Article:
20 Jan Providing “Help Insurance”, Senior Women Have Each Other’s Backs
Eileen Kobrin was 71, lived in New York City and led a busy, active life, but like many seniors who live alone, she worried that an accident would compromise one of the things she valued most–her independence. Two years ago, while on vacation, Eileen tripped and fell, breaking her ankle in several places.
The Caring Collaborative rallied to support Eileen
Thankfully, this Kaiser Health News story has a very happy ending. Eileen belongs to a Caring Collaborative Network, and the women in her group sprang into action to care for her. One member recommended an excellent ankle surgeon at the nearby hospital, who successfully operated. Once Eileen returned to her apartment with instructions to stay off her feet for two long months, other Network members brought over a wheelchair, a bath chair and an elevated toilet seat.
Every single day someone from the group arrived with lunch or dinner; some members just checked in to keep her company. “It was a tremendous outpouring of support–one of the most wonderful experiences of my life.”
Bringing senior women together to help with short-term illness or disability
The Caring Collaborative program originated a decade ago in New York City and has spread to Philadelphia and San Francisco. It brings senior women together to help one another when short-term illness or disability strikes. It fills a need that our healthcare system and other organizations don’t provide.
Most Caring Collaborative members are like Eileen—senior women who live alone and worry about finding this kind of support in the event of illness or accident. Many of them don’t have a strong support system, and their families are scattered around the country. In many cases, their friends have died, developed dementia, or become otherwise incapacitated. An estimated 35% of women 65 and older fall into this category. For those 75 and above, the number is higher, at 46%.
In a different time, these women might have relied on nearby family, neighbors, or their churches for support. But today’s families are dispersed, neighbors are often strangers and churches reach fewer people than in the past. Caring Collaborative is, at its core, a networking group, a way to meet new people and form relationships.
The Caring Collaborative has three core components
- Information exchange. Members share information about medical conditions and medical providers.
- Service corps of women who volunteer. This group provides hands-on assistance to other members.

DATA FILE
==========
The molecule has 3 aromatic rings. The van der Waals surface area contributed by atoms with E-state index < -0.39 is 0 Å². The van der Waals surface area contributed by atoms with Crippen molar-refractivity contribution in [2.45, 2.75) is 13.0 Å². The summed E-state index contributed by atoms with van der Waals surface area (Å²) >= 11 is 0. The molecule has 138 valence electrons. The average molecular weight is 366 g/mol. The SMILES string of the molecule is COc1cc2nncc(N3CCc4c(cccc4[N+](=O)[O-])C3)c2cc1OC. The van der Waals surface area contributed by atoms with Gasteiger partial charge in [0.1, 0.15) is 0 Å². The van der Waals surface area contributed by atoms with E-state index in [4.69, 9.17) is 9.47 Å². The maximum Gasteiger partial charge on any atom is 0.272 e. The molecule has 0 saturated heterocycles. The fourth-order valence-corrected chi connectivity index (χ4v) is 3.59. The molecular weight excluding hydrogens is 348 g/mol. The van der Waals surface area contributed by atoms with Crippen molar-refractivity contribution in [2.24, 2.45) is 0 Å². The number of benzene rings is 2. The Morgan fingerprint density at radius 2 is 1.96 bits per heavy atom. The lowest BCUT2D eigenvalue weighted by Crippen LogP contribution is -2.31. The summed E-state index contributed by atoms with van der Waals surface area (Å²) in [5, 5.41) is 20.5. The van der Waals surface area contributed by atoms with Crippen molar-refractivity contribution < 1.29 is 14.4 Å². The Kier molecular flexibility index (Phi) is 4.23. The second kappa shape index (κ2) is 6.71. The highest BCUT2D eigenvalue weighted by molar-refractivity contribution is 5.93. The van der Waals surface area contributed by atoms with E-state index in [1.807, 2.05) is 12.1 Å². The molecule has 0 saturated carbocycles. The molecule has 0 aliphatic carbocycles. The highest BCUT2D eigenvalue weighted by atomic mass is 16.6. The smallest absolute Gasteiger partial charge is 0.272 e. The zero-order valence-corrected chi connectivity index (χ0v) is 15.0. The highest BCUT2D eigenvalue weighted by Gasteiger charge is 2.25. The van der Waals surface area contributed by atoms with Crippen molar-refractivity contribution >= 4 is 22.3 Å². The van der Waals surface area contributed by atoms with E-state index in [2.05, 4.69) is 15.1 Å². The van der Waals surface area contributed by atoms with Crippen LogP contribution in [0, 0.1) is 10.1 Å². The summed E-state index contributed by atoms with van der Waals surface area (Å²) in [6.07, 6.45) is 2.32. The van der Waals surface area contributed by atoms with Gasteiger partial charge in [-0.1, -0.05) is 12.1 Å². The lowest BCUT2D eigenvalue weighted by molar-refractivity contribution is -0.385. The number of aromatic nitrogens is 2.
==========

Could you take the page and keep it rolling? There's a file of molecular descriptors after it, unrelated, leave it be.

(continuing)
- Small neighborhood groups. These women meet monthly to discuss health topics and share personal concerns.
In New York City, many members are retired professionals who want to make new friends and explore activities after leaving the workforce. They often have similar interests and experiences to share.
Focused on her career at the expense of relationships
Barbara Alpern is the current chair of New York City’s Caring Collaborative. She joined four years ago after retiring from a long career in employee benefits consulting and becoming ill with complications from diabetes. Unmarried, she lives alone and had focused on work at the expense of friendships. “I realized I had nobody I could easily count on.”
Within months of joining the organization, Alpern sent out a request for somebody to pick her up from a colonoscopy and escort her back home. The woman who responded invited her for breakfast; over bacon and eggs they discovered a mutual love of theater. Several gettogethers followed and a new friendship was formed.
One loner forms her own neighborhood group
Naomi Goodhart, 64, who also lives alone, became a member after stepping down from a longtime position as a corporate executive assistant. “I’ve been a loner my entire life and have found making friends extremely difficult.” Since getting involved with the Caring Collaborative, Goodhart has formed a new neighborhood group in her area. She now describes herself as “the happiest I’ve ever been” because of a satisfying sense of purpose and the relationships she’s developed.
For emergencies, it’s still best to call 911
Responding to emergencies is not part of the Caring Collaborative’s mission; instead, it recommends that people still call 911.
“Help insurance”. Plan for it before you need it
Can the Caring Collaborative’s “mutual support in aging” program be replicated in other communities? Senior centers, aging organizations, senior housing complexes and other community groups could implement this information exchange component. One longtime health care executive and prior chair of New York City’s Caring Collaborative calls this “help insurance.” Unpaid, informal and essential.
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